Five things we learned about our Seleção

Portugal's Euro 2024 group stage review

Ever verbose if not pedantic, ever candid if not bombastic,’s Seleção correspondent Nathan Motz dissected every match, every player, every story, and sifted through stacks of supporter opinions. With a technical panache long since established, Nathan shares his top five lessons learned as Portugal topped Group F.

Recounting this group phase, as ever, was an immense difficulty requiring aid from’s writing team, encouragement from the Seleção podcast’s Danny Pinto, and the respected views of this community’s most seasoned Seleção analysts.

What has been will yet be again, as the intrepid voyage of the Seleção was again epitomized by vivid and familiar themes, for better and for worse. Each beheld in various degrees during the group stage, may this squad and our hopes grow having reconciled the unpleasant, rejoiced in the exemplary, and prepared for the trial to come – the group stage is over, the knockout rounds begin!

1. Players define tactics, not the other way around

Against Czechia, Martinez decreed, among other things, that Pahlinha was in excess to requirements, and trotted out an eccentric 3-5-2 featuring no holding midfielder and three fullbacks with Nuno Mendes as left side centreback for the first time in his young career.

Exposed as problematic during qualification, one might suspect Martinez had all the evidence required to avoid that very system in game 1 of a major tournament. To the contrary, Martinez, a thoughtful, polished, and gregarious figure, deployed the element of surprise with his anarchic formation.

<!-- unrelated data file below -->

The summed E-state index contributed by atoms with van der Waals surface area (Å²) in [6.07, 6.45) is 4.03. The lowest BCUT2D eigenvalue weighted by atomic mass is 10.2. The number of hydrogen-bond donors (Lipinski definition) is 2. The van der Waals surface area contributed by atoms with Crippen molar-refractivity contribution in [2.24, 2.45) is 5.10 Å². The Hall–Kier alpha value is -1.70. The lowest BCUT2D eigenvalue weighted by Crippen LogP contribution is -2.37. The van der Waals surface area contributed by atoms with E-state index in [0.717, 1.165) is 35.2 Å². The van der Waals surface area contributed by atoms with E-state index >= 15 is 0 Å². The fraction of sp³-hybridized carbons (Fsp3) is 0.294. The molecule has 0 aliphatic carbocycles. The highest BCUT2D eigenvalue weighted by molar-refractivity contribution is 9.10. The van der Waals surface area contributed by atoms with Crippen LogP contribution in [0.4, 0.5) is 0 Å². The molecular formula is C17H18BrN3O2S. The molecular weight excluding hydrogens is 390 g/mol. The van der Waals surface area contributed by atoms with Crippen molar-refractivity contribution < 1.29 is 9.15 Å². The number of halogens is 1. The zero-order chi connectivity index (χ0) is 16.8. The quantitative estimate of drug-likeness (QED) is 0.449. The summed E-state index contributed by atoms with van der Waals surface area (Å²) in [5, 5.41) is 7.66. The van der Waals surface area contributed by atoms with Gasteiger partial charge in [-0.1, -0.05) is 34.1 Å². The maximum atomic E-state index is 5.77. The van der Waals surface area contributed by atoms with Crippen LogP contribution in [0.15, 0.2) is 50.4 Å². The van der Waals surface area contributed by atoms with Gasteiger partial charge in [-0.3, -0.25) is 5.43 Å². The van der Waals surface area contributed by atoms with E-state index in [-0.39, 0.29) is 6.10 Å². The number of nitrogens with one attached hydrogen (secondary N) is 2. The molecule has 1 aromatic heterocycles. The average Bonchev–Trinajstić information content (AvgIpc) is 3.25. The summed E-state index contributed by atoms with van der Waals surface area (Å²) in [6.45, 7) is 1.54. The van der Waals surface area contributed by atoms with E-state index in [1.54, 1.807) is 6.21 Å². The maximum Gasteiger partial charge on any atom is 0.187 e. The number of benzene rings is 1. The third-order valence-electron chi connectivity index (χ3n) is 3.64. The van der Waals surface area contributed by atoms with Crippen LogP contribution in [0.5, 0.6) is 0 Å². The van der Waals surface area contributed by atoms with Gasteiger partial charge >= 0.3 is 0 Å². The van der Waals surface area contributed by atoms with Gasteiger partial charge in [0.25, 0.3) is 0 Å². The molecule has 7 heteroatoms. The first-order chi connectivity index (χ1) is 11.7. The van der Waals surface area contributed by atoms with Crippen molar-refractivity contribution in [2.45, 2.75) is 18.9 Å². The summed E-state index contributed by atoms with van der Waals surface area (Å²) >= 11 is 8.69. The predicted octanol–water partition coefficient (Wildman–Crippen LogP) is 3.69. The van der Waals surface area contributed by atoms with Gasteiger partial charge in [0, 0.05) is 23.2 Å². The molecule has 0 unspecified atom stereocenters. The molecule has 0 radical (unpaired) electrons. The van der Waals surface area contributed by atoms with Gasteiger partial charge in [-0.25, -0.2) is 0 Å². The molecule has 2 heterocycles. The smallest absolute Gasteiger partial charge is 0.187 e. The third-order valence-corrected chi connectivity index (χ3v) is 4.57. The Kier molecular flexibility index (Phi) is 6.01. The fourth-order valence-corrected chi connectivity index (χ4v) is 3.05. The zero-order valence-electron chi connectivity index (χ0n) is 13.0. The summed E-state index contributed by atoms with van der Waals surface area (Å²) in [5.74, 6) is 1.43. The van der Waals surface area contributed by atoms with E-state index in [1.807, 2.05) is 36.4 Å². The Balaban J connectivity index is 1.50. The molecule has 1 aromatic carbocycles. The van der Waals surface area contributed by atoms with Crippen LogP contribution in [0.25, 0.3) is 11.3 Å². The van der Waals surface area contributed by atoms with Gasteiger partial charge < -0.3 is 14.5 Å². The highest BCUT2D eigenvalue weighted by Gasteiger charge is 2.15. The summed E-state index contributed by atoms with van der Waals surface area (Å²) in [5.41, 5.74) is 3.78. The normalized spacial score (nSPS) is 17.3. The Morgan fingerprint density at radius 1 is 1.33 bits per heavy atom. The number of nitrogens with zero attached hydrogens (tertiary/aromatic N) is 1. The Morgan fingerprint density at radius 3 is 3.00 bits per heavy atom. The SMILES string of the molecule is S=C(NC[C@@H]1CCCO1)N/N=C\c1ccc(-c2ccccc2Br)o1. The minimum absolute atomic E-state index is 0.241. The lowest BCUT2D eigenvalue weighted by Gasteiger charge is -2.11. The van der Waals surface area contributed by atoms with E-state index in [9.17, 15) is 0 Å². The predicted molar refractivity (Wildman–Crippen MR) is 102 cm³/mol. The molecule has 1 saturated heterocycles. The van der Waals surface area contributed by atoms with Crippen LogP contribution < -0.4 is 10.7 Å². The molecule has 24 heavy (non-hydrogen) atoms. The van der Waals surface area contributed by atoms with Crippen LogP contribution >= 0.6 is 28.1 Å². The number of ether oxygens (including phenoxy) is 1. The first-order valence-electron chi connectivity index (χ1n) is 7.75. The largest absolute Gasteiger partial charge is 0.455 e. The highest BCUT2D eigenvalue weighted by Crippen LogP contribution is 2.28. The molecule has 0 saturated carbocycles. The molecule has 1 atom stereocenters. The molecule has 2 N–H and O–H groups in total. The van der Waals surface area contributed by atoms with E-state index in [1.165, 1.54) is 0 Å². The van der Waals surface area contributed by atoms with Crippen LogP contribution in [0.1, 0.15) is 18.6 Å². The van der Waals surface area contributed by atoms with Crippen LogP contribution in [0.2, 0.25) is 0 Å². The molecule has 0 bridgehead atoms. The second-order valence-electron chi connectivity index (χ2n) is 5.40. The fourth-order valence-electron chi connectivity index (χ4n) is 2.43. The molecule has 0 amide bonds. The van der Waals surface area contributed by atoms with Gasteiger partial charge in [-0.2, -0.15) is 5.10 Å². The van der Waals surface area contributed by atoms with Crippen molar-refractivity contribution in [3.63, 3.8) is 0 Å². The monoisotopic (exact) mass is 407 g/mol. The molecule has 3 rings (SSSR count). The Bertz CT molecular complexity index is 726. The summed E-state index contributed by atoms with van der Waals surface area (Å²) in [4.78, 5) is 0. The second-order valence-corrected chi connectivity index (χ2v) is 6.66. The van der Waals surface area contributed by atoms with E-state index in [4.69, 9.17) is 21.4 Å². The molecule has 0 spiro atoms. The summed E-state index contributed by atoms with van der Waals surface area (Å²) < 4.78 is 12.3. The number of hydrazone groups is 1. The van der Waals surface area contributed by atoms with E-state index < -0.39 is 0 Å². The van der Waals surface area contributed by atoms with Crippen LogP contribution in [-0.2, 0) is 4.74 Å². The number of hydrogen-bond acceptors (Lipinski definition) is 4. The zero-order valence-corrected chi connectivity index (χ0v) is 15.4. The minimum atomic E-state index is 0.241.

If there existed any confusion previously, all doubt is now removed. Martinez suffers from that peculiar managerial delusion. Etched in his mind, a perfectly drawn image resides. One Martinez believes can be summoned to life without regard for individual player competencies. Or, if you will, a song is playing that only he can hear. A merry tune describing irrational associations between key players and roles. Abstractions which fragment upon contact with reality, and more importantly upon contact with a determined adversary.

And perhaps worse, it’s been suggested about Martinez – “whenever he tells you what he’s gonna do, you walk away thinking ‘yeah, he’s right, he knows what he’s doing.’” That is to say, he does what he does then delves into imaginative, philosophical post-match banter to charm audiences.

But this group stage has rendered his situation indefensible. With all due respect to the make-believe tactical masterpiece roaming across his cerebral cortex, material facts must be consulted first. Each individual player has a particular aptitude, distinct role, and unique fit for his or any side. One which may either be inspired or obstructed by the manager’s plans.

As in most other periods of its renowned history, Portugal’s current group strongly advises a 4-3-3 with two dynamic wingers either side of a central striker, a throwback to a simpler time when full-tilt counterattacks - the Seleção’s bread-and-butter in the Ronaldo era – had not yet been extinguished by stodgy, possession-obsessed routines.

João Palhinha is as competent a defensive midfielder as there is in Germany – he’s won 6 tackles/90 minutes played. Yet for the second tournament running, lesser players occupy this role, say what you will about his early yellow card.

Nuno Mendes is a generational talent who suffers when constrained by the team’s defensive silhouette as he was against Czechia. Pepe and Dias don’t require assistance from a third centreback. They need a rugged defensive midfielder shielding them, and effervescent fullbacks to suppress the opponent’s outside midfielders.

Bernardo Silva is an old-fashioned maestro with great ball skills and modest pace. Bruno Fernandes lacks the discipline to impact the game from deep. One wonders if Cancelo’s career inconsistencies resulted from Pep and others assigning one too many roles rather than simply letting him become a world class right-back.